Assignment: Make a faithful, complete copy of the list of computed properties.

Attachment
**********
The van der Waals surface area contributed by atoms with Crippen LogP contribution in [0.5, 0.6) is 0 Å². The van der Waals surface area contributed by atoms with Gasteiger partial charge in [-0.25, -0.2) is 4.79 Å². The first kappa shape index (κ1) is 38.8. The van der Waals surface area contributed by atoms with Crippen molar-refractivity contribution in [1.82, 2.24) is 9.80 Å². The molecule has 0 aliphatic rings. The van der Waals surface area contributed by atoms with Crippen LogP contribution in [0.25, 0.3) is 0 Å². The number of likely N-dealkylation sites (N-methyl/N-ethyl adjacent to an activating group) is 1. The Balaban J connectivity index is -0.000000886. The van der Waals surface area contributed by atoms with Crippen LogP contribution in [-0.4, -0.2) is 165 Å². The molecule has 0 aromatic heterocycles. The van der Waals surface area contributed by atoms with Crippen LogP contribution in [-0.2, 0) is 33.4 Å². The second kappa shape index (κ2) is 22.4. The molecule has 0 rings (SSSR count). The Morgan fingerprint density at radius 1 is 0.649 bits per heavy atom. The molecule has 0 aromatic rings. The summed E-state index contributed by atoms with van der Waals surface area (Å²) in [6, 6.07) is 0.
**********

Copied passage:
The van der Waals surface area contributed by atoms with Crippen LogP contribution in [0.5, 0.6) is 0 Å². The van der Waals surface area contributed by atoms with Gasteiger partial charge in [-0.25, -0.2) is 4.79 Å². The first kappa shape index (κ1) is 38.8. The van der Waals surface area contributed by atoms with Crippen molar-refractivity contribution in [1.82, 2.24) is 9.80 Å². The molecule has 0 aliphatic rings. The van der Waals surface area contributed by atoms with Crippen LogP contribution in [0.25, 0.3) is 0 Å². The number of likely N-dealkylation sites (N-methyl/N-ethyl adjacent to an activating group) is 1. The Balaban J connectivity index is -0.000000886. The van der Waals surface area contributed by atoms with Crippen LogP contribution in [-0.4, -0.2) is 165 Å². The molecule has 0 aromatic heterocycles. The van der Waals surface area contributed by atoms with Crippen LogP contribution in [-0.2, 0) is 33.4 Å². The second kappa shape index (κ2) is 22.4. The molecule has 0 rings (SSSR count). The Morgan fingerprint density at radius 1 is 0.649 bits per heavy atom. The molecule has 0 aromatic rings. The summed E-state index contributed by atoms with van der Waals surface area (Å²) in [6, 6.07) is 0.